Next day, we were ready to pack up after a light breakfast; everyone choosing something different. This time, we had it done at a nice leisurely pace in just under 2 hours; ideal. The boys went and showered, while I walked Nemo and through out the final trash bag. Then, we hit the road by 11:15am in search of a delicious pizza as a reward for our efforts.
Doing our part to support local, we found Il Panificio in South Sarasota just 15 miles from the state park. While headed there, we spotted a nice park that ended up being our lunch spot. It was as quick and nice drive, conveniently it was next to a gas station so Michael filled up while Charlie and I walked into this cute pizzeria. Keep in mind, I called ahead and timed it so when we got there the pizza would be done. It worked yet again as the man who greeted us was just closing the lid to our box, holding the pizza inside fresh out of the over. They say their pizza is a New Jersey style pie. Thin with big slices, yet the sauce and cheese goes clear to the edge of the crust; we all really enjoyed it.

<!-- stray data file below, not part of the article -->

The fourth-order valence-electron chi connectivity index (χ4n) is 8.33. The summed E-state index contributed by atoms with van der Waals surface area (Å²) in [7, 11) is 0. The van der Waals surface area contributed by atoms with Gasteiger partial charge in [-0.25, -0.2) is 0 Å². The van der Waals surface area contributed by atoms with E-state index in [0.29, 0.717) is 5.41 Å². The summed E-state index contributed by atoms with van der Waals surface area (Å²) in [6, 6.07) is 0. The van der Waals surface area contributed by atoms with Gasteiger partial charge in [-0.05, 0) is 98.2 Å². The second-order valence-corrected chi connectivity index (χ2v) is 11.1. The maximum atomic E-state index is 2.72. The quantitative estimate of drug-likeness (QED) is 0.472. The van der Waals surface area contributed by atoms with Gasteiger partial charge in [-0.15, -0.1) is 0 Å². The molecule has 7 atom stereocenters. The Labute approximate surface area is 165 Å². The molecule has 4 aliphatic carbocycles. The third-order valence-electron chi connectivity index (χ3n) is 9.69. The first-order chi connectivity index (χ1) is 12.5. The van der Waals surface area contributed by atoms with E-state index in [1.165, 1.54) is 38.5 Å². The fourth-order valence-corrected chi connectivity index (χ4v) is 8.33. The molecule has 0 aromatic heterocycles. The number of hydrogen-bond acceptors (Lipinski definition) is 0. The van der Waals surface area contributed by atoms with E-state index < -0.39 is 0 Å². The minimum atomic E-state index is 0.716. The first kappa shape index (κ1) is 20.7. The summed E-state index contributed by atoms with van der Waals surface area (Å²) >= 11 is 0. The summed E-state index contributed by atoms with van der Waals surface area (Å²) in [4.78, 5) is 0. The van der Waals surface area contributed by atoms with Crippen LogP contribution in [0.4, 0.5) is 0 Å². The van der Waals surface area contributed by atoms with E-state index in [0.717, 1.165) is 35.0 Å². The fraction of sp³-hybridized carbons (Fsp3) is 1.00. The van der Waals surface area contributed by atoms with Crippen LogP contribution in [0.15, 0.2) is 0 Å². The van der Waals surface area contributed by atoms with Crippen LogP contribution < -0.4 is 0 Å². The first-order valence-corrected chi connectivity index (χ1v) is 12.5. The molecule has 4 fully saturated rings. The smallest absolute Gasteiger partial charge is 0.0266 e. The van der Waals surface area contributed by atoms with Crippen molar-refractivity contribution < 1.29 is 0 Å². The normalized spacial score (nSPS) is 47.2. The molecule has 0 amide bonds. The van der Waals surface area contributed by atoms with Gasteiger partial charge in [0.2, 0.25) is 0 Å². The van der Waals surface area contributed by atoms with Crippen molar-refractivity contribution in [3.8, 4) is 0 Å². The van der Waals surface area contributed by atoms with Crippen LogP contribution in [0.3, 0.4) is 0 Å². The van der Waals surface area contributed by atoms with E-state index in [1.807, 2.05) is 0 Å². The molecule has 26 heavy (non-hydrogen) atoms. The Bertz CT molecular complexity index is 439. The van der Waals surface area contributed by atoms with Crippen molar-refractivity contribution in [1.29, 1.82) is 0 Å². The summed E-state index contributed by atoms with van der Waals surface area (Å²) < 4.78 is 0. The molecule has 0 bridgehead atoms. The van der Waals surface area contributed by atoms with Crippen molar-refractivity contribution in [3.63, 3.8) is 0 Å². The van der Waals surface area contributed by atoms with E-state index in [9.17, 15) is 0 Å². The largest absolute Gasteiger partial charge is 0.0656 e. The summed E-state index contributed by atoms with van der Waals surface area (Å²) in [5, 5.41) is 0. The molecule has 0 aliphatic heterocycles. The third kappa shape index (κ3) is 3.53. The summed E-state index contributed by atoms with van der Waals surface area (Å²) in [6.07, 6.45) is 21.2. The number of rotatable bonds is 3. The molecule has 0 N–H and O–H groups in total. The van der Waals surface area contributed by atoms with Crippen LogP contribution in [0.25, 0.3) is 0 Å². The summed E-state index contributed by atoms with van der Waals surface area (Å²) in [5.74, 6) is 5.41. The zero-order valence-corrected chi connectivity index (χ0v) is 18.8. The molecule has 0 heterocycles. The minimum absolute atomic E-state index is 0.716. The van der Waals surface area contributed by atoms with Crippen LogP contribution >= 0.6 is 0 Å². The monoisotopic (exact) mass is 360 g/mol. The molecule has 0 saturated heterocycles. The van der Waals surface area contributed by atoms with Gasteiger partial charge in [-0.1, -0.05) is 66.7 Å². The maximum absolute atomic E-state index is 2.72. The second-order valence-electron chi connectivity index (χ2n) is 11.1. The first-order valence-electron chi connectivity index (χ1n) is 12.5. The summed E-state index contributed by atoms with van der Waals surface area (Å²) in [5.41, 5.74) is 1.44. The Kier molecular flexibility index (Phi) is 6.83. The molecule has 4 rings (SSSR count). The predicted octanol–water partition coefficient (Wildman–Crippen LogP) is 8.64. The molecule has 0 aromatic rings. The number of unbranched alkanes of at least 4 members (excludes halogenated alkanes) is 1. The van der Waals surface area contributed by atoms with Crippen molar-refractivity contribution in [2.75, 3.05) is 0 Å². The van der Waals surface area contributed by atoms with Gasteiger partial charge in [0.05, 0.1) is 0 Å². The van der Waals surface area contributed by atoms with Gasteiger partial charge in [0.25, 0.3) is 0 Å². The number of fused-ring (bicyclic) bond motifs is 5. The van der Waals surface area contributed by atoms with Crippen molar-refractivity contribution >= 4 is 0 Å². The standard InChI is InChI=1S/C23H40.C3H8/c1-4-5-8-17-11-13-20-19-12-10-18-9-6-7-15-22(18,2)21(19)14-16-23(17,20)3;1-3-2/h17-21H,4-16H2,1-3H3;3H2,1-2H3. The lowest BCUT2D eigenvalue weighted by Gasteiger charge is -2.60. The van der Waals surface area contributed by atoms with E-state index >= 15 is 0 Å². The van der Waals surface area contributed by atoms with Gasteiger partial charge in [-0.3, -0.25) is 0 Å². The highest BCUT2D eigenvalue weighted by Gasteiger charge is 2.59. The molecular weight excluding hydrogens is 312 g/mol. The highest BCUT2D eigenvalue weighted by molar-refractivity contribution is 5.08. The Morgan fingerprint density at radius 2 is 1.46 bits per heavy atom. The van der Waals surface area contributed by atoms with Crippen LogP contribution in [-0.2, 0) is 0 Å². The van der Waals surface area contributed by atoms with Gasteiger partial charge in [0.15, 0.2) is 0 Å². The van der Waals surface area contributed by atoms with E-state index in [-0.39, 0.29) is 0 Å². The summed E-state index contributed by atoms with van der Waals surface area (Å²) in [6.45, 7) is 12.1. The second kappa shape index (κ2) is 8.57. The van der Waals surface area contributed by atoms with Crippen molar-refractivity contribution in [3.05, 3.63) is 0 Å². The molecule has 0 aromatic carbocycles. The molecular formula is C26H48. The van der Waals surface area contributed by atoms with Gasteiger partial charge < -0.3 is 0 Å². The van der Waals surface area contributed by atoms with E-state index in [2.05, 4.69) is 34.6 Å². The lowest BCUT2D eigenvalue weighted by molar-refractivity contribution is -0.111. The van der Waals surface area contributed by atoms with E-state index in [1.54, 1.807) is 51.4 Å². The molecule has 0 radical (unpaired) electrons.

All in all, we had a good time at Myakka River State Park and the area around it. It is clear Sarasota takes pride in that part of its county, we were impressed by how pristine it was. Yet, there is no real rush for us to go back either. Going out of rain season is a bit of advice we'd give. Regardless of whether you love a campground/park or not, the goal is go and to always make the most of it. Best part, for the whole trip including the fuel, food and drinks bought for the experience, less than $200 was spent for the entire weekend. Happy Glampin'!